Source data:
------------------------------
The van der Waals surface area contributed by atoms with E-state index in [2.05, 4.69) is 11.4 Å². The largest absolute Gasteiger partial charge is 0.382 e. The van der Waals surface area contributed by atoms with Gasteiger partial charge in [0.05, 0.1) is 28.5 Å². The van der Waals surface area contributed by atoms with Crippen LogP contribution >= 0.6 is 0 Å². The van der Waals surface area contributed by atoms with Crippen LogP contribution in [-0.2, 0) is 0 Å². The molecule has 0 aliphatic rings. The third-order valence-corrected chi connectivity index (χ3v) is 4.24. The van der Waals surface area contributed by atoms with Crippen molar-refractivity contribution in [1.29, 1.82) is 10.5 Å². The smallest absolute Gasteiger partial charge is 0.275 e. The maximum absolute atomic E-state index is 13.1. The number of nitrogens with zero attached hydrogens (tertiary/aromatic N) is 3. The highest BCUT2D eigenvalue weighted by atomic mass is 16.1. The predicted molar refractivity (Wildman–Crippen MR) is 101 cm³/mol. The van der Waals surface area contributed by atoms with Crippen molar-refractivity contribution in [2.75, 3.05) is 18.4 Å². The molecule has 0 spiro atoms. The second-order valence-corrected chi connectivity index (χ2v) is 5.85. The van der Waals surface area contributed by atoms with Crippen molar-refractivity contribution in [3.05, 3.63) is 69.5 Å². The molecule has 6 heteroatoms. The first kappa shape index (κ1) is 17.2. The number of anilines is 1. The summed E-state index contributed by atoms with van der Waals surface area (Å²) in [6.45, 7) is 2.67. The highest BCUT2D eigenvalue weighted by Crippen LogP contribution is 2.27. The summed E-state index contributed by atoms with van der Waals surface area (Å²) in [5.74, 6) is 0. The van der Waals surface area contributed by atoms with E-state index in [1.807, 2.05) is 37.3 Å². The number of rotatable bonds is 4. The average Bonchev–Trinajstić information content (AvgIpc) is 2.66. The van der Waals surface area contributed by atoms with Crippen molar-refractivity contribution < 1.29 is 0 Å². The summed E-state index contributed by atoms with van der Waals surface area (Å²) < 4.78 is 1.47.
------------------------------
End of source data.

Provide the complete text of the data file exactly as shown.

The van der Waals surface area contributed by atoms with E-state index in [2.05, 4.69) is 11.4 Å². The largest absolute Gasteiger partial charge is 0.382 e. The van der Waals surface area contributed by atoms with Gasteiger partial charge in [0.05, 0.1) is 28.5 Å². The van der Waals surface area contributed by atoms with Crippen LogP contribution >= 0.6 is 0 Å². The van der Waals surface area contributed by atoms with Crippen LogP contribution in [-0.2, 0) is 0 Å². The molecule has 0 aliphatic rings. The third-order valence-corrected chi connectivity index (χ3v) is 4.24. The van der Waals surface area contributed by atoms with Crippen molar-refractivity contribution in [1.29, 1.82) is 10.5 Å². The smallest absolute Gasteiger partial charge is 0.275 e. The maximum absolute atomic E-state index is 13.1. The number of nitrogens with zero attached hydrogens (tertiary/aromatic N) is 3. The highest BCUT2D eigenvalue weighted by atomic mass is 16.1. The predicted molar refractivity (Wildman–Crippen MR) is 101 cm³/mol. The van der Waals surface area contributed by atoms with Crippen molar-refractivity contribution in [2.75, 3.05) is 18.4 Å². The molecule has 0 spiro atoms. The second-order valence-corrected chi connectivity index (χ2v) is 5.85. The van der Waals surface area contributed by atoms with Crippen molar-refractivity contribution in [3.05, 3.63) is 69.5 Å². The molecule has 6 heteroatoms. The first kappa shape index (κ1) is 17.2. The number of anilines is 1. The summed E-state index contributed by atoms with van der Waals surface area (Å²) in [6.45, 7) is 2.67. The highest BCUT2D eigenvalue weighted by Crippen LogP contribution is 2.27. The summed E-state index contributed by atoms with van der Waals surface area (Å²) in [5.74, 6) is 0. The van der Waals surface area contributed by atoms with E-state index in [1.807, 2.05) is 37.3 Å². The number of rotatable bonds is 4. The average Bonchev–Trinajstić information content (AvgIpc) is 2.66. The van der Waals surface area contributed by atoms with Crippen molar-refractivity contribution < 1.29 is 0 Å². The summed E-state index contributed by atoms with van der Waals surface area (Å²) < 4.78 is 1.47.